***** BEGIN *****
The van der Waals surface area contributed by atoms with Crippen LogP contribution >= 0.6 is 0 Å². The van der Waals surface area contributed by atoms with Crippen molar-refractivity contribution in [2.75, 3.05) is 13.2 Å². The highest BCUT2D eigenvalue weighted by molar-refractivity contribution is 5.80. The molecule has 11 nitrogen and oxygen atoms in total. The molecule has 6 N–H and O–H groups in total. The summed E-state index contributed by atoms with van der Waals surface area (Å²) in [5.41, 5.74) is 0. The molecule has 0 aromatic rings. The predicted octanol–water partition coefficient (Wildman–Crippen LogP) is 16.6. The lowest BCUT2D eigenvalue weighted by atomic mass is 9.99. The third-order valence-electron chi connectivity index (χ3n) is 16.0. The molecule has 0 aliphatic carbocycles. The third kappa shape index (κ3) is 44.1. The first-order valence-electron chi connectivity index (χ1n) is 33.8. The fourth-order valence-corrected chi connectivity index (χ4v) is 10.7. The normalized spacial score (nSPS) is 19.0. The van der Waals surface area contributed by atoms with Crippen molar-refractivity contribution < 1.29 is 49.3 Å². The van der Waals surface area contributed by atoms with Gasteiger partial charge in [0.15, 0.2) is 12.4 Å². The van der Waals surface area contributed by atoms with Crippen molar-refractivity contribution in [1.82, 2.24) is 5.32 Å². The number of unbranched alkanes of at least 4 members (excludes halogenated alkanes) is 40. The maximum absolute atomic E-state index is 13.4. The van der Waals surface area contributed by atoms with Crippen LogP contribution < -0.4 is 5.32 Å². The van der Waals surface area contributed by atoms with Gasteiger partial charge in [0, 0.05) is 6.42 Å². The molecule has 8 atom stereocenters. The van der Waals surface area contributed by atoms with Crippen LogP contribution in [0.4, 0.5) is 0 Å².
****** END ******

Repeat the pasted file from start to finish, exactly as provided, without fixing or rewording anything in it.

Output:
The van der Waals surface area contributed by atoms with Crippen LogP contribution >= 0.6 is 0 Å². The van der Waals surface area contributed by atoms with Crippen molar-refractivity contribution in [2.75, 3.05) is 13.2 Å². The highest BCUT2D eigenvalue weighted by molar-refractivity contribution is 5.80. The molecule has 11 nitrogen and oxygen atoms in total. The molecule has 6 N–H and O–H groups in total. The summed E-state index contributed by atoms with van der Waals surface area (Å²) in [5.41, 5.74) is 0. The molecule has 0 aromatic rings. The predicted octanol–water partition coefficient (Wildman–Crippen LogP) is 16.6. The lowest BCUT2D eigenvalue weighted by atomic mass is 9.99. The third-order valence-electron chi connectivity index (χ3n) is 16.0. The molecule has 0 aliphatic carbocycles. The third kappa shape index (κ3) is 44.1. The first-order valence-electron chi connectivity index (χ1n) is 33.8. The fourth-order valence-corrected chi connectivity index (χ4v) is 10.7. The normalized spacial score (nSPS) is 19.0. The van der Waals surface area contributed by atoms with Crippen molar-refractivity contribution < 1.29 is 49.3 Å². The van der Waals surface area contributed by atoms with Gasteiger partial charge in [0.15, 0.2) is 12.4 Å². The van der Waals surface area contributed by atoms with Crippen molar-refractivity contribution in [1.82, 2.24) is 5.32 Å². The number of unbranched alkanes of at least 4 members (excludes halogenated alkanes) is 40. The maximum absolute atomic E-state index is 13.4. The van der Waals surface area contributed by atoms with Crippen LogP contribution < -0.4 is 5.32 Å². The van der Waals surface area contributed by atoms with Gasteiger partial charge in [0, 0.05) is 6.42 Å². The molecule has 8 atom stereocenters. The van der Waals surface area contributed by atoms with Crippen LogP contribution in [0.4, 0.5) is 0 Å².